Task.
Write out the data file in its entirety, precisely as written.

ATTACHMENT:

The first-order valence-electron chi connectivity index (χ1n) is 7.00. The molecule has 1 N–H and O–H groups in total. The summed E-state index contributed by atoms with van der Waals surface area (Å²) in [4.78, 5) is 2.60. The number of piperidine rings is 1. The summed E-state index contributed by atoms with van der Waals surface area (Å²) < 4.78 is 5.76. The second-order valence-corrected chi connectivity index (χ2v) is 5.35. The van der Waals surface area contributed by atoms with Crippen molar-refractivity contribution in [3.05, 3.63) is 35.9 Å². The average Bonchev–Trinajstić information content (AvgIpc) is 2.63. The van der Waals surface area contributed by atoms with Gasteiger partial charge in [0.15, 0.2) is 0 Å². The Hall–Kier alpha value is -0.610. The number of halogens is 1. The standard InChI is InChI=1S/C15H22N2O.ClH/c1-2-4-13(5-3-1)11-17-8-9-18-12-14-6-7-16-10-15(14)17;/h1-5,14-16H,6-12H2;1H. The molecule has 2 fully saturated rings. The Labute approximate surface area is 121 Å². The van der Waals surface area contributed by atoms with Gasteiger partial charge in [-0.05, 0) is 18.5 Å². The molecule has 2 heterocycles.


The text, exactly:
The first-order valence-electron chi connectivity index (χ1n) is 7.00. The molecule has 1 N–H and O–H groups in total. The summed E-state index contributed by atoms with van der Waals surface area (Å²) in [4.78, 5) is 2.60. The number of piperidine rings is 1. The summed E-state index contributed by atoms with van der Waals surface area (Å²) < 4.78 is 5.76. The second-order valence-corrected chi connectivity index (χ2v) is 5.35. The van der Waals surface area contributed by atoms with Crippen molar-refractivity contribution in [3.05, 3.63) is 35.9 Å². The average Bonchev–Trinajstić information content (AvgIpc) is 2.63. The van der Waals surface area contributed by atoms with Gasteiger partial charge in [0.15, 0.2) is 0 Å². The Hall–Kier alpha value is -0.610. The number of halogens is 1. The standard InChI is InChI=1S/C15H22N2O.ClH/c1-2-4-13(5-3-1)11-17-8-9-18-12-14-6-7-16-10-15(14)17;/h1-5,14-16H,6-12H2;1H. The molecule has 2 fully saturated rings. The Labute approximate surface area is 121 Å². The van der Waals surface area contributed by atoms with Gasteiger partial charge in [-0.05, 0) is 18.5 Å². The molecule has 2 heterocycles.